2. The PPP borrower sells or otherwise transfers at least 50% of its assets, measured by fair market value, whether in one or more transactions
  3. The PPP borrower is merged with or into another entity

When is SBA approval required?

SBA approval is required on all sale transactions, with the exception of any of the following situations where only lender approval is necessary:

  1. The PPP loan is fully satisfied, which means the loan is either:
  2. Paid in full; or 
  3. Forgiven by the SBA (i.e., the SBA has remitted payment to the lender) and any unforgiven amounts are paid in full.
  • In a stock sale or merger:
  • A sale or transfer of less than 50% of the borrower’s common stock or other ownership; or
  • The PPP borrower completes a loan forgiveness application reflecting its use of all loan proceeds and submits it to the lender and puts in an interest-bearing escrow account controlled by the PPP lender funds equal to the outstanding balance of the PPP loan.
  • In an asset sale of 50% or more of the borrower’s assets, if the PPP borrower completes a loan forgiveness application reflecting its use of all loan proceeds and submits it to the lender and puts in an interest-bearing escrow account controlled by the PPP lender funds equal to the outstanding balance of the PPP loan.

What is the borrower required to do prior to the sale?

Prior to the closing of any change of ownership transaction, the PPP borrower must notify the lender in writing of the transaction and provide the lender with a copy of the relevant transaction documents necessary to effectuate the proposed transaction. The lender is required to submit certain documentation regarding the transaction to the SBA within five business days of the completion of the transaction.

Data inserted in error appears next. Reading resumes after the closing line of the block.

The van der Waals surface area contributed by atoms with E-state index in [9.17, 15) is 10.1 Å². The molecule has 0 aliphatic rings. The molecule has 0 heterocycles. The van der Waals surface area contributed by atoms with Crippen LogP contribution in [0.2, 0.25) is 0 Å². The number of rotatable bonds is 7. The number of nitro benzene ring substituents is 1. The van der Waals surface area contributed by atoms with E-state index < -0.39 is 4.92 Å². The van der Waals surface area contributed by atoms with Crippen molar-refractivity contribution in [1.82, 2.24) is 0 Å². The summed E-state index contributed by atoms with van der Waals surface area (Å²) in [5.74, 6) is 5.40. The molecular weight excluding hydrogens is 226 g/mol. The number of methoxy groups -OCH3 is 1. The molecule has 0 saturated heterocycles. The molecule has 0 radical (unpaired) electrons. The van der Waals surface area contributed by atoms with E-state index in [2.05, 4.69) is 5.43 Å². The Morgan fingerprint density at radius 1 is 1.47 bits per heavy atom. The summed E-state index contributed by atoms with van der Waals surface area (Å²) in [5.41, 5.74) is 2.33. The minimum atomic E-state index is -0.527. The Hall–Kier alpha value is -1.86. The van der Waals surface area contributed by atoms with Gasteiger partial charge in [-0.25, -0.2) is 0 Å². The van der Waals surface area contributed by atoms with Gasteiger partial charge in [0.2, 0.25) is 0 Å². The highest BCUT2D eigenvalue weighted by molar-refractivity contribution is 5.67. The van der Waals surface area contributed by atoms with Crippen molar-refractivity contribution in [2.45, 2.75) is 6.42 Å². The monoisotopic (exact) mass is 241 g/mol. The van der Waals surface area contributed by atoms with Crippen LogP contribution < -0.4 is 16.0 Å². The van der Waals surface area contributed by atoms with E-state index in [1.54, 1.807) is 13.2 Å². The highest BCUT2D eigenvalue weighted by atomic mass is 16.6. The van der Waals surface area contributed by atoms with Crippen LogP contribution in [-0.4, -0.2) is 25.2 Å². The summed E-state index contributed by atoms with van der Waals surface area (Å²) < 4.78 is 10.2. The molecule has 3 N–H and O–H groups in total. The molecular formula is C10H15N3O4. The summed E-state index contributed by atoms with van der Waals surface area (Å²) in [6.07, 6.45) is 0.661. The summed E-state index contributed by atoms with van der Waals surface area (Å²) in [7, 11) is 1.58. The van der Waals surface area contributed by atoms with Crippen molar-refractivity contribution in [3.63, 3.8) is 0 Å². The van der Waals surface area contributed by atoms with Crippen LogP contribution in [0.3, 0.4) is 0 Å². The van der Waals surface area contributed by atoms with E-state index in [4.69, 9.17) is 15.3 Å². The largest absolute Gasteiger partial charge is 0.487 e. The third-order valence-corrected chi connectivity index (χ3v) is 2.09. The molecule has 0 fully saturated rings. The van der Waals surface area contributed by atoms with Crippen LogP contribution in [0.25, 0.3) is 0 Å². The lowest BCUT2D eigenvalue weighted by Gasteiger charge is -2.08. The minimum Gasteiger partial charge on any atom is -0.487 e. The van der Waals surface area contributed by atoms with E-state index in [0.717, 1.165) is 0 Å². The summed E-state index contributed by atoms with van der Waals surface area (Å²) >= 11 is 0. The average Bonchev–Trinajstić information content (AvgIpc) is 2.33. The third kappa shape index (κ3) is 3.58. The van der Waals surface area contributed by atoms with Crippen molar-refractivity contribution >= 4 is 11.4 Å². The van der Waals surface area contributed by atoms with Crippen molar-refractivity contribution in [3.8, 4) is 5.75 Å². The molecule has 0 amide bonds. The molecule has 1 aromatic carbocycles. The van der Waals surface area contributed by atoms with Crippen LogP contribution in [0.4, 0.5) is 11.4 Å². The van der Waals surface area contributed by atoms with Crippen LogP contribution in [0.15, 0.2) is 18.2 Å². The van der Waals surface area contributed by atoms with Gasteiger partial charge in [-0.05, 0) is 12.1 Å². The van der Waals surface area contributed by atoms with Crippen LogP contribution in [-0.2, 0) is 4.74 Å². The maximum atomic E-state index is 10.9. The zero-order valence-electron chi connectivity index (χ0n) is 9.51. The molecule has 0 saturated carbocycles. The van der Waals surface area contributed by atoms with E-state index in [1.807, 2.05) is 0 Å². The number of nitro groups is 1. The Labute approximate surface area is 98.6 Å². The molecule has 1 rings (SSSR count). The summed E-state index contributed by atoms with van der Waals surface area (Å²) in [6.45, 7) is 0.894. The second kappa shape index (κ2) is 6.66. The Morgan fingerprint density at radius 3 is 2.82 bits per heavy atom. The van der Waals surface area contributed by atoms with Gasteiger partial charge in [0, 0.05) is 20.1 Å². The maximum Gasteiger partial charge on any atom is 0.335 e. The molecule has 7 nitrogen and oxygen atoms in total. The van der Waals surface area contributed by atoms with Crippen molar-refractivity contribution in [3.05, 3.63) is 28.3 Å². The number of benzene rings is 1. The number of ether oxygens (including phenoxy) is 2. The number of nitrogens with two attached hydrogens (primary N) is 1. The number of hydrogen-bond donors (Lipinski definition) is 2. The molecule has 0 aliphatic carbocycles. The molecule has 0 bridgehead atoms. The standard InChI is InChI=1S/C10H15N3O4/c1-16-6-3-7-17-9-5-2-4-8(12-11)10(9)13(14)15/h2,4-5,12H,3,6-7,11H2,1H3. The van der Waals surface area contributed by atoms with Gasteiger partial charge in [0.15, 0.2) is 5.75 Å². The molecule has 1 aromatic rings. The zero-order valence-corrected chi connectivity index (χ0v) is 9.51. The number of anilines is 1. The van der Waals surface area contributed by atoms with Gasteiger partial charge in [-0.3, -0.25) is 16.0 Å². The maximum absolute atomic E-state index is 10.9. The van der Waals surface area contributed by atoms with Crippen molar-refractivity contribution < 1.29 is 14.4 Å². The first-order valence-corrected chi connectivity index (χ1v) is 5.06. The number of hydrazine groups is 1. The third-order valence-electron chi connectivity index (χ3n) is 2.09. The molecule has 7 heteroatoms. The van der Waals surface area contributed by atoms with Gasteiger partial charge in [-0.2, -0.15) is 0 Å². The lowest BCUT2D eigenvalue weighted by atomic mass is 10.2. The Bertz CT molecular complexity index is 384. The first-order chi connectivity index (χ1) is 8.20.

Despite the occurrence of a change of ownership, the PPP borrower remains responsible for:

  1. Continued performance of all obligations under the PPP loan;
  2. Certifications made under the PPP loan application, including the certification of economic necessity; and
  3. Continued compliance with all other PPP loan requirements.

The PPP borrower continues to be responsible for obtaining, preparing, and retaining all required forms and documentation and providing these forms and documents to the PPP lender, servicer, or SBA upon request.

The new owners are liable for any unauthorized uses of PPP loan proceeds by the new owner.  If the new owner also had a PPP loan, the PPP loan funds must be segregated and properly allocated among the two borrowers.

Where do we go from here?

Although many questions were answered in this most recent guidance, there is much still that remains unanswered, including:

  • How can I speed up the process if pending M&A activity is imminent?
  • What happens if the bank allowed a sale to already happen prior to the new guidance?
  • What recourse do I have if my bank isn’t accepting applications yet?
  • Who is responsible if SBA reviews a loan years later and nullifies some or all of the forgiveness?

Read the full SBA Procedural Notice.

Open and upfront communication with your bank and/or advisors is critical prior to any transaction. Legislation is continuing to evolve and it’s important to keep up with the latest rules and regulations to make sure you’re making decisions based on accurate data. Our advisors are closely following COVID-19 relief efforts and will continue to publish insights to keep you informed about potential impacts and benefits. Visit our COVID-19 Resource Center for more resources. To discuss your situation and recovery options, contact an Anders advisor below.

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September 29, 2020

Net Operating Loss Carrybacks Offer a New Cash Flow Opportunity Under the CARES Act

The CARES Act has created many tax planning opportunities for individuals and businesses alike. One of these opportunities is the ability to carry back a net operating loss (NOL) that occurred in a taxable year beginning after December 31, 2017 and before January 1, 2021.

What is a net operating loss?